According to some European economists, the Old Continent's division no longer is on the axis from the Cold War - East vs. West but South vs. North. The analyses and also bare eye observations show that Northern economies are more resilient to crises, more competitive and with higher productivity than the Southern. Besides, the north countries in general have an increased interest in innovations and development of Information and Communication Technologies (ICT).
The columnist for the Washington Post Anne Applebaum has reached to the same conclusion - she makes the same division but not based upon geographical lines, rather economical. In an article, entitled "In Europe, it's no longer East vs. West", she tells a story of a group of Estonians and a Pole who were sitting in a Greek tavern. They shared anecdotes about the good life the Greeks lead, about their free time, while the Germans pay for it. And also anecdotes, well known in Bulgaria too that are not quite anecdotes, about how prices are been determined on the Greek property market. "... all houses have two prices: the "official" price and the "real" price. You pay taxes on the official price. You pay the owner the real price. Everybody knows about this, and everybody winks -- including the tax office".
It seems, according to the conversation in the group, that the same situation was in Estonia and Poland but .... 20 years ago - when Europe was still divided into Western and Eastern. But more and more valid the devision between North and South becomes, Ms Applebaum points out. "Not everybody is going to like that concept, especially not the new South, some of whose members are not necessarily in the southern half of the continent. For these are not geographical designations but, rather, political terms of art. The South contains all of those countries whose political classes have not been able to balance their national budgets, whose bureaucrats have not been able to reduce their numbers, whose voters have not learned to approve of austerity: Greece, Spain, Portugal, Italy, Hungary, Bulgaria and, at the moment, Ireland".
The North contains the budget hawks: Germany, Poland, Estonia, Scandinavia, the Czechs and the Slovaks. Britain's new government, with its new austerity budget, aims to return to the North, following its recent experience of life in the South. France floats somewhere in between. ""Wealth," as such, isn't Northern: Much of the South is very rich. But in the North, private wealth has grown more or less in tandem with the public sector. Private wealth and public squalor are more typical of the South", the columnist of the Washington Post goes on.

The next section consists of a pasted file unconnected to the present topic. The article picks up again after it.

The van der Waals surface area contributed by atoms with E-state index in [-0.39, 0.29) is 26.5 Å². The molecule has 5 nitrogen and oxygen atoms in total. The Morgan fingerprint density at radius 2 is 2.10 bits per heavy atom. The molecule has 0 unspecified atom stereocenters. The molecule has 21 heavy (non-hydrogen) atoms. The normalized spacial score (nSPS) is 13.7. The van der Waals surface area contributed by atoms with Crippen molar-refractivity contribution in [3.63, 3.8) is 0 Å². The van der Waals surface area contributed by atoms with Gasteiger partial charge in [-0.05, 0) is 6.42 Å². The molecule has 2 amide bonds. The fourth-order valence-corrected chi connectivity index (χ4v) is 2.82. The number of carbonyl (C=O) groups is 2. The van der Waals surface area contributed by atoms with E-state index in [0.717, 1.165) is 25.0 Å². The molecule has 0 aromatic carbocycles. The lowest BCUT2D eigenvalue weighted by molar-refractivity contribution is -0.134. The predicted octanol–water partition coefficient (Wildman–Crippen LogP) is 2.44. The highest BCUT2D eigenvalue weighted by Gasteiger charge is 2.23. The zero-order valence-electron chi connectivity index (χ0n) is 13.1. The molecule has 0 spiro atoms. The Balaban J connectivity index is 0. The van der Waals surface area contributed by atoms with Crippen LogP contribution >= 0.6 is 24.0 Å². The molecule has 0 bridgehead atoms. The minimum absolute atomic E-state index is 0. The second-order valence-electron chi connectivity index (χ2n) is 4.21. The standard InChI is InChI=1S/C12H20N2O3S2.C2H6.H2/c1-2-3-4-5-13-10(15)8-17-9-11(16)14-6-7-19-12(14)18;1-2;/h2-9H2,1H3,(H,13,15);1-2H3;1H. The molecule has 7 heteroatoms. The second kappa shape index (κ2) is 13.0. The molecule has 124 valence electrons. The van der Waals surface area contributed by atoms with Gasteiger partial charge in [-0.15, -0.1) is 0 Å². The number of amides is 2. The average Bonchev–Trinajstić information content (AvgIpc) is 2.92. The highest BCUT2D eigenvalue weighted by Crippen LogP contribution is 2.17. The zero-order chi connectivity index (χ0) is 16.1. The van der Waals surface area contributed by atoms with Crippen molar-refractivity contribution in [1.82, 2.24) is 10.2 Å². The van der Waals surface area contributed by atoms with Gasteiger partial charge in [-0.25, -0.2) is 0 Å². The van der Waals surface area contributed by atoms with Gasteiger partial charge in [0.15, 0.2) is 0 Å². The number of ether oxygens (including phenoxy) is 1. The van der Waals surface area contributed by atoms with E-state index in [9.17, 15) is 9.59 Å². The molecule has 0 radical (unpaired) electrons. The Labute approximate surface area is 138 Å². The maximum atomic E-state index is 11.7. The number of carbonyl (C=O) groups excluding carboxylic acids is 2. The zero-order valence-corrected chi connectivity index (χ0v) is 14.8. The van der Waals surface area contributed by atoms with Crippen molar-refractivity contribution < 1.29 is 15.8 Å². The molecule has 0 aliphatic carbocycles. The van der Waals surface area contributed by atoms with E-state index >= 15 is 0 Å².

She makes another very important clarification, which emerged clearly after the Greek crisis in the beginning of the year - that currently the new Northern Europe is not the same thing as the eurozone: not all of its members use the common European currency. "Clearly, this is illogical: The increasingly similar, deeply connected and ever-converging economies of the North maintain different currencies. On the other hand, Germany, France, Italy and Greece -- countries that have radically different attitudes about public spending and budgets -- are bound into the same currency zone. Wouldn't it make sense to drop the euro in favor of a "Northern" currency", Ms Applebaum asks. "How long can it be before that begins to seem like a good idea, especially in Germany?"
Not less interesting is Applebaum's conclusion: "We aren't quite there yet: Europe, led by the Germans, did rescue the Greek economy this year, while demanding massive structural and budgetary changes in exchange for a massive injection of money. But the rescue was not carried out in the name of European solidarity or because the new North feels any responsibility for the new South. It was undertaken grudgingly, reluctantly, on behalf of banks that owned too many Greek bonds. And here is a prediction about such rescues: It won't happen again".
This article of Anne Applebaum, who writes on various issues, is indicative for many reasons. One of the most important is that European issues rarely find a place on American newspapers' pages, no matter the fact that the EU is the largest trade partner of the US. The second reason is that a look from beyond the Ocean on what is going on here in Europe is certainly more general and reliable - this is what we see, no matter what you think. The unpleasant thing here is that in the new division Bulgaria again is in the weaker group and there is no indication that the country will leave it soon, namely for the reasons which Anne Applebaum describes with such an ease - uncompetitive economy, lack of budgetary discipline and, most of all, the voters' unwillingness to assess the reason behind the austerity measures and the tightening of belts.